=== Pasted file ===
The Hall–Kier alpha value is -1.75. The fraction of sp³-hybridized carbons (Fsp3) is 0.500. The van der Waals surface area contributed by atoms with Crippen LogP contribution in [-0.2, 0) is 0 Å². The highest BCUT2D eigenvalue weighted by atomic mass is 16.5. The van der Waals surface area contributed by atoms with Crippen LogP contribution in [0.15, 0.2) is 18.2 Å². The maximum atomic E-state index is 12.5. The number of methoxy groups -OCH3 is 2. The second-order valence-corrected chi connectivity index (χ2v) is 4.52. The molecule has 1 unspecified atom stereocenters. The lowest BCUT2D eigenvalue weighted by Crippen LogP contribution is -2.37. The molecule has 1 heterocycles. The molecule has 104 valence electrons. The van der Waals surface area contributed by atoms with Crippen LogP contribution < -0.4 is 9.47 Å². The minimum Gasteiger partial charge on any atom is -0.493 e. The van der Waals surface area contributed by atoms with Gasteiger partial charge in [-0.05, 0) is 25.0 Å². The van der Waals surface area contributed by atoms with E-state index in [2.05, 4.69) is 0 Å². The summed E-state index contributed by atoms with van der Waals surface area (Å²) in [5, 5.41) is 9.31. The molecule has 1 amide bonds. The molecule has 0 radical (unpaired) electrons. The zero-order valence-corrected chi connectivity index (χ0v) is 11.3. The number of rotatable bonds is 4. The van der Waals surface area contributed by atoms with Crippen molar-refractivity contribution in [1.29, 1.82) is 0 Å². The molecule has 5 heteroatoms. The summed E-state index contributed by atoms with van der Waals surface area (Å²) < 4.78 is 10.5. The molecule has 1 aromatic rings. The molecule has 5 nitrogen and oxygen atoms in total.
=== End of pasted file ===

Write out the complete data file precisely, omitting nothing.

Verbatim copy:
The Hall–Kier alpha value is -1.75. The fraction of sp³-hybridized carbons (Fsp3) is 0.500. The van der Waals surface area contributed by atoms with Crippen LogP contribution in [-0.2, 0) is 0 Å². The highest BCUT2D eigenvalue weighted by atomic mass is 16.5. The van der Waals surface area contributed by atoms with Crippen LogP contribution in [0.15, 0.2) is 18.2 Å². The maximum atomic E-state index is 12.5. The number of methoxy groups -OCH3 is 2. The second-order valence-corrected chi connectivity index (χ2v) is 4.52. The molecule has 1 unspecified atom stereocenters. The lowest BCUT2D eigenvalue weighted by Crippen LogP contribution is -2.37. The molecule has 1 heterocycles. The molecule has 104 valence electrons. The van der Waals surface area contributed by atoms with Crippen LogP contribution < -0.4 is 9.47 Å². The minimum Gasteiger partial charge on any atom is -0.493 e. The van der Waals surface area contributed by atoms with Gasteiger partial charge in [-0.05, 0) is 25.0 Å². The van der Waals surface area contributed by atoms with E-state index in [2.05, 4.69) is 0 Å². The summed E-state index contributed by atoms with van der Waals surface area (Å²) in [5, 5.41) is 9.31. The molecule has 1 amide bonds. The molecule has 0 radical (unpaired) electrons. The zero-order valence-corrected chi connectivity index (χ0v) is 11.3. The number of rotatable bonds is 4. The van der Waals surface area contributed by atoms with Crippen molar-refractivity contribution in [1.29, 1.82) is 0 Å². The molecule has 5 heteroatoms. The summed E-state index contributed by atoms with van der Waals surface area (Å²) < 4.78 is 10.5. The molecule has 1 aromatic rings. The molecule has 5 nitrogen and oxygen atoms in total.